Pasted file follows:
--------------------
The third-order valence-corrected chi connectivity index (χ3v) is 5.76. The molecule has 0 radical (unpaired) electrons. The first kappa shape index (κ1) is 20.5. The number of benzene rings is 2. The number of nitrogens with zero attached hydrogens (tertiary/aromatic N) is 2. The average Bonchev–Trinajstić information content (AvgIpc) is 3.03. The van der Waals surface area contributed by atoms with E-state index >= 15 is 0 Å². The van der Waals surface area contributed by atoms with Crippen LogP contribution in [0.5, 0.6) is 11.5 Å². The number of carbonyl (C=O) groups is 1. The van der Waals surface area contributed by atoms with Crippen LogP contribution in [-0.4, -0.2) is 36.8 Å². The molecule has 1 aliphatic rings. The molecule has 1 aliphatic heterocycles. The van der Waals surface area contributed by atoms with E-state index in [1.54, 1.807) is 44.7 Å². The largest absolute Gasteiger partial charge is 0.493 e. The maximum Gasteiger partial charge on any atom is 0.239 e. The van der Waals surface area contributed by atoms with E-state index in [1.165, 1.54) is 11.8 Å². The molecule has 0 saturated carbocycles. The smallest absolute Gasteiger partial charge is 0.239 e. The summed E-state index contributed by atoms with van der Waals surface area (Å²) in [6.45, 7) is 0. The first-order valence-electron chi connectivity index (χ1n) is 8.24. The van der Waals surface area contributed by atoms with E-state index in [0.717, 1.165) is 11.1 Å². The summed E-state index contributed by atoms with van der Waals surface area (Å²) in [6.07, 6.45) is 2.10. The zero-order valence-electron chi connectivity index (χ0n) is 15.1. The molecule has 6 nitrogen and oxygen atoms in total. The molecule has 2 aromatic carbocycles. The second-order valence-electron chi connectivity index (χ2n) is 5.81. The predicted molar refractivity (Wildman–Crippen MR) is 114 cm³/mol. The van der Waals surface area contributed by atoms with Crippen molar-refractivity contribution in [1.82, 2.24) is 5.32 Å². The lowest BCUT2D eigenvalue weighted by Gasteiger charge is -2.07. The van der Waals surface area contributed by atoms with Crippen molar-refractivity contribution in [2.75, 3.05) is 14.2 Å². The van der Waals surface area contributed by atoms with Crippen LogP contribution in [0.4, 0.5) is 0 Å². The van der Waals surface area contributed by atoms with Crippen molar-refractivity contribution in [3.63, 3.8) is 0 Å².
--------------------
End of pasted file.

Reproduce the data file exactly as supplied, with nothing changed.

The third-order valence-corrected chi connectivity index (χ3v) is 5.76. The molecule has 0 radical (unpaired) electrons. The first kappa shape index (κ1) is 20.5. The number of benzene rings is 2. The number of nitrogens with zero attached hydrogens (tertiary/aromatic N) is 2. The average Bonchev–Trinajstić information content (AvgIpc) is 3.03. The van der Waals surface area contributed by atoms with E-state index >= 15 is 0 Å². The van der Waals surface area contributed by atoms with Crippen LogP contribution in [0.5, 0.6) is 11.5 Å². The number of carbonyl (C=O) groups is 1. The van der Waals surface area contributed by atoms with Crippen LogP contribution in [-0.4, -0.2) is 36.8 Å². The molecule has 1 aliphatic rings. The molecule has 1 aliphatic heterocycles. The van der Waals surface area contributed by atoms with E-state index in [1.54, 1.807) is 44.7 Å². The largest absolute Gasteiger partial charge is 0.493 e. The maximum Gasteiger partial charge on any atom is 0.239 e. The van der Waals surface area contributed by atoms with E-state index in [1.165, 1.54) is 11.8 Å². The molecule has 0 saturated carbocycles. The smallest absolute Gasteiger partial charge is 0.239 e. The summed E-state index contributed by atoms with van der Waals surface area (Å²) in [6.45, 7) is 0. The first-order valence-electron chi connectivity index (χ1n) is 8.24. The van der Waals surface area contributed by atoms with E-state index in [0.717, 1.165) is 11.1 Å². The summed E-state index contributed by atoms with van der Waals surface area (Å²) in [6.07, 6.45) is 2.10. The zero-order valence-electron chi connectivity index (χ0n) is 15.1. The molecule has 6 nitrogen and oxygen atoms in total. The molecule has 2 aromatic carbocycles. The second-order valence-electron chi connectivity index (χ2n) is 5.81. The predicted molar refractivity (Wildman–Crippen MR) is 114 cm³/mol. The van der Waals surface area contributed by atoms with Crippen molar-refractivity contribution in [1.82, 2.24) is 5.32 Å². The lowest BCUT2D eigenvalue weighted by Gasteiger charge is -2.07. The van der Waals surface area contributed by atoms with Crippen molar-refractivity contribution in [2.75, 3.05) is 14.2 Å². The van der Waals surface area contributed by atoms with Crippen LogP contribution in [0.4, 0.5) is 0 Å². The van der Waals surface area contributed by atoms with Crippen molar-refractivity contribution in [3.63, 3.8) is 0 Å².